Benchmarking the Board Conversation on Cybersecurity
– One Year On….

Written by our inhouse editor, Lyndsay Turley, an experienced communicator and cybersecurity advocate. 

Last November Pulse conferences held its first Talk to the Board event, a unique opportunity to step outside of the Pulse 360 CISO/cybersecurity community and take stock of growing appreciation for the risks that our delegates manage daily.  The experience shared in the room demonstrated that while the conversation in the boardroom may have been early in its development, it was not focused on basic concepts.  It also challenged widely- held perceptions, providing a snap-shot of a journey that an increasing number from both sides of the conversation had begun.  Nearly one year on with approach of the next Security 360 – Talk to the Board conference, 7 November, we have been reviewing points made, setting a benchmark for marking how this conversation may have progressed.

Perhaps the most obvious observation shared underlined why members of corporate boards can be unresponsive to the proliferating demands for them to be more knowledgeable in cybersecurity.  Our panellists of four board directors, including people serving as non- executive and management board directors in four different sectors – advertising and public relations, publishing, retail hospitality, and aerospace— were all well versed in managing crises. They also reassured the room that they were very receptive to being told there is uncertainty, particularly during a crisis. Their expectation was to be informed, and to be able to rely on technical competence within the management team.  Their focus, straight forward:  “I need to understand your biggest fears about this breach, your next steps to investigate the scale of the problem, and what can be done about it.”

It was clear that responding to this expectation relied on relationships built around relevant and real context, not theoretical possibilities.  Our panel took pains to emphasise that this does not mean that everything must be expressed in terms of a return on investment. They were all actively seeking assurance that not just the risks, but also the impact on their business could be understood and addressed. The room was advised, for example, to expect questions aimed at the ability to ensure delivery of their proposals, confirming adequate consultation across the organisation.  This was a mandate that reached beyond the ongoing debate around an independent reporting line, and many advocated being within IT leaves the CISO better positioned to deliver against their aims. They were also advised to show vision, and project the total “ask“ for their programme, or the fit of a project within a programme, rather than focus on a discrete budget.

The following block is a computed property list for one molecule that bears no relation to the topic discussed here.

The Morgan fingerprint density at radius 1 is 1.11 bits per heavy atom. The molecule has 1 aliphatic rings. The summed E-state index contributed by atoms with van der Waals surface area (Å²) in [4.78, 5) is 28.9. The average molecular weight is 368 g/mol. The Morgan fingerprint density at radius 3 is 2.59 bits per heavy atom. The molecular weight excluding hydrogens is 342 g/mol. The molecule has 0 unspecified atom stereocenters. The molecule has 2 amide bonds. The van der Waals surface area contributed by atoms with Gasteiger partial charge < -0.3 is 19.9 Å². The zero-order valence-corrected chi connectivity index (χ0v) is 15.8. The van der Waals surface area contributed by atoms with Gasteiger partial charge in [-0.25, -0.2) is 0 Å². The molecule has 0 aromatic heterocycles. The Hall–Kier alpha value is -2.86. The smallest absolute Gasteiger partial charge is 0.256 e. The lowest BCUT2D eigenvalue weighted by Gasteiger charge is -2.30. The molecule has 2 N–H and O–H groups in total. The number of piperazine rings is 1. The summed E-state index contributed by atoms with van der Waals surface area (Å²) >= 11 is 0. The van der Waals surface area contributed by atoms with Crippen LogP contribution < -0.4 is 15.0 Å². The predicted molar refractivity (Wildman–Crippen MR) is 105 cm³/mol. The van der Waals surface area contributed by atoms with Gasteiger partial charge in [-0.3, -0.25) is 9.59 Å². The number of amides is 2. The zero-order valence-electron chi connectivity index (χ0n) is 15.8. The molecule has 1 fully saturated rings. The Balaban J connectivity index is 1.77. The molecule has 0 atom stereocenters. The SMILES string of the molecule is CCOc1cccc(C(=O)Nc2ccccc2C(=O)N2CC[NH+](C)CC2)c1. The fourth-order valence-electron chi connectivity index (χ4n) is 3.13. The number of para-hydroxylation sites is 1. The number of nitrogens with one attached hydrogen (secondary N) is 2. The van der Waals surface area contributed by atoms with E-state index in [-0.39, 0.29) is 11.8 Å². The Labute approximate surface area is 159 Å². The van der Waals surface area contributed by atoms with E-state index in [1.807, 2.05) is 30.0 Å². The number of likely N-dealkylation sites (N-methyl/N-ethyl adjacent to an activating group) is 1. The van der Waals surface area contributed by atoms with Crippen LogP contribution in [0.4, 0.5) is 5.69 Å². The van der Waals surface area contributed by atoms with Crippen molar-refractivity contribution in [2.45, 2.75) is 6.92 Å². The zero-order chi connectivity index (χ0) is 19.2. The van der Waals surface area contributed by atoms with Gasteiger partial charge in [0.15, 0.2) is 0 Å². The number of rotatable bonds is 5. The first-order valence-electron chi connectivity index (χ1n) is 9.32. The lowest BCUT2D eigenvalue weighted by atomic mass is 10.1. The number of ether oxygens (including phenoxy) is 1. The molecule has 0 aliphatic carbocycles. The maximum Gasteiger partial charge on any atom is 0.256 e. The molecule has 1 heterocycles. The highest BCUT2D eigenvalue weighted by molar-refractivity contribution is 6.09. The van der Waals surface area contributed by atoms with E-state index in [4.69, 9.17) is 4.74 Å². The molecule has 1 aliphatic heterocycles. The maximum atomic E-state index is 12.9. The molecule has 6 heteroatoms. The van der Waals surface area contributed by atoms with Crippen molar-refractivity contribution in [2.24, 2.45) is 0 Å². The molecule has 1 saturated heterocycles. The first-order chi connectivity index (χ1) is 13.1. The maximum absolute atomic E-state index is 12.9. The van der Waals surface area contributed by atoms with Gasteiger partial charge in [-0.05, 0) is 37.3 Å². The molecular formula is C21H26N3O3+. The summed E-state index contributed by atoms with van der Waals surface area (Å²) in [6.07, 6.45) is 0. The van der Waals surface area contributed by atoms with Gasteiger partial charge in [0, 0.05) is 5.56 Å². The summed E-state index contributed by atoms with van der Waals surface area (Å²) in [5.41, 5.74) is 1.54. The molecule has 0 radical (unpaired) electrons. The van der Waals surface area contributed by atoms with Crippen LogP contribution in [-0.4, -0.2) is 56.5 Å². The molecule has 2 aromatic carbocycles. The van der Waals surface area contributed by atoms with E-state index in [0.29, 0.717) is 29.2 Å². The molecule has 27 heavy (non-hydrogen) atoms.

All of our board panellists also confirmed that their businesses—most of them long-established concerns—were in the midst of transformation in response to either globalisation and or disruptive competition, both underpinned by new technical capabilities. It’s a dynamic that is focusing attention around cyber risks right across the economy. The inherent challenges were illustrated in more detail at our subsequent CISO 360 Congress in June, where delegates agreed that the levels of change and complexity, meant they currently struggle to understand their role within companies that don’t themselves understand what they are doing. They rely on collaborative networks and discovery of the “undocumented business strategy” to gain visibility of what is driving risk.

Our board panel would have appreciated these insights. They recognised the risks as critical, and the landscape complex. Each shared experience that demonstrated different priorities, styles and overall levels of maturity in their treatment of cyber risk. There was no defined formula for success beyond advising the need to understand board aims, and assure conversations could be very personalised: “It should take work, time and effort to understand their point of view to understand what they are worried about.”

Our panel also admitted they could do more to progress the conversation by addressing gaps in communication, and clarifying accountability for their roles in setting culture, managing a crisis, and generally assuring adequate knowledge to assess strategic concern.  Notably, our panel pointed to our audience of over 70 cybersecurity leaders, as essential to helping them do that.

After several hours facing their questions, one panellist summed up a home truth for all in the room, and anyone looking to influence investment and support in a landscape of competing priorities. “There isn’t a secret pot of money for special things.”

This year, Talk to the Board becomes Security 360 – Talk to the Board, acknowledging the growing concerns over cyber physical risks coming from both our CISO and CSO 360 communities.  Download the Pulse Innovate Report CISO 360 Talk to the Board for a more detailed review of the developing corporate response to cyber risk, and come along on Thursday 7 November to play your role in progressing the debate. Register here Attendance is complimentary if you are a senior CISO or practicing CxO working for a bank, corporate or government entity as opposed to being a provider or advisor to the security community.    

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